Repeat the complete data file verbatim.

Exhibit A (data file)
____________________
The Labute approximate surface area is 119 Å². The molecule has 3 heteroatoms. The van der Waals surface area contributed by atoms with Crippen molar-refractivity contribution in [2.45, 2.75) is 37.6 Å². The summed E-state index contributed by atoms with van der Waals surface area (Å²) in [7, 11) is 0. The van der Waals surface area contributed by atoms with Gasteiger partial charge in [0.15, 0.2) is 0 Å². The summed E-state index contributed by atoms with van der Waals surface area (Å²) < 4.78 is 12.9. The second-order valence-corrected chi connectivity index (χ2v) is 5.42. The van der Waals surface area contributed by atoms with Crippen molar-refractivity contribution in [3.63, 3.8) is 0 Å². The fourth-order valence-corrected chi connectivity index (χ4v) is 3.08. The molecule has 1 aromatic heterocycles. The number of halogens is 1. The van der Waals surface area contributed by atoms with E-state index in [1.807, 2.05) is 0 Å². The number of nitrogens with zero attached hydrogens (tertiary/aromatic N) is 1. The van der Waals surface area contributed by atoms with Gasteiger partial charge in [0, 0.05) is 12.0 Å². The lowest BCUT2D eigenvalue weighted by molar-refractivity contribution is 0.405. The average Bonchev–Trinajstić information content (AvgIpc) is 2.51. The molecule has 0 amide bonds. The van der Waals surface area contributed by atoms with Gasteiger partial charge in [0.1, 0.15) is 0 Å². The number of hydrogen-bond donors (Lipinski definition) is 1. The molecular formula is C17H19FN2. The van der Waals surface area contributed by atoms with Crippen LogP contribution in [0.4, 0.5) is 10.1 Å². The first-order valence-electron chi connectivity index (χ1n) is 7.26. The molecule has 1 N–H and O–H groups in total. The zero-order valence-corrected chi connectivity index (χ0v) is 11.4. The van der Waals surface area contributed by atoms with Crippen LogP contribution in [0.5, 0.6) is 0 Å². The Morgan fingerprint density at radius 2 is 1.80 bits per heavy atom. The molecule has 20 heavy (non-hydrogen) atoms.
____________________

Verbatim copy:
The Labute approximate surface area is 119 Å². The molecule has 3 heteroatoms. The van der Waals surface area contributed by atoms with Crippen molar-refractivity contribution in [2.45, 2.75) is 37.6 Å². The summed E-state index contributed by atoms with van der Waals surface area (Å²) in [7, 11) is 0. The van der Waals surface area contributed by atoms with Gasteiger partial charge in [0.15, 0.2) is 0 Å². The summed E-state index contributed by atoms with van der Waals surface area (Å²) < 4.78 is 12.9. The second-order valence-corrected chi connectivity index (χ2v) is 5.42. The van der Waals surface area contributed by atoms with Crippen molar-refractivity contribution in [3.63, 3.8) is 0 Å². The fourth-order valence-corrected chi connectivity index (χ4v) is 3.08. The molecule has 1 aromatic heterocycles. The number of halogens is 1. The van der Waals surface area contributed by atoms with E-state index in [1.807, 2.05) is 0 Å². The number of nitrogens with zero attached hydrogens (tertiary/aromatic N) is 1. The van der Waals surface area contributed by atoms with Gasteiger partial charge in [0, 0.05) is 12.0 Å². The lowest BCUT2D eigenvalue weighted by molar-refractivity contribution is 0.405. The average Bonchev–Trinajstić information content (AvgIpc) is 2.51. The molecule has 0 amide bonds. The van der Waals surface area contributed by atoms with Gasteiger partial charge in [0.1, 0.15) is 0 Å². The number of hydrogen-bond donors (Lipinski definition) is 1. The molecular formula is C17H19FN2. The van der Waals surface area contributed by atoms with Crippen LogP contribution in [0.4, 0.5) is 10.1 Å². The first-order valence-electron chi connectivity index (χ1n) is 7.26. The molecule has 1 N–H and O–H groups in total. The zero-order valence-corrected chi connectivity index (χ0v) is 11.4. The van der Waals surface area contributed by atoms with Crippen LogP contribution in [0.5, 0.6) is 0 Å². The Morgan fingerprint density at radius 2 is 1.80 bits per heavy atom. The molecule has 20 heavy (non-hydrogen) atoms.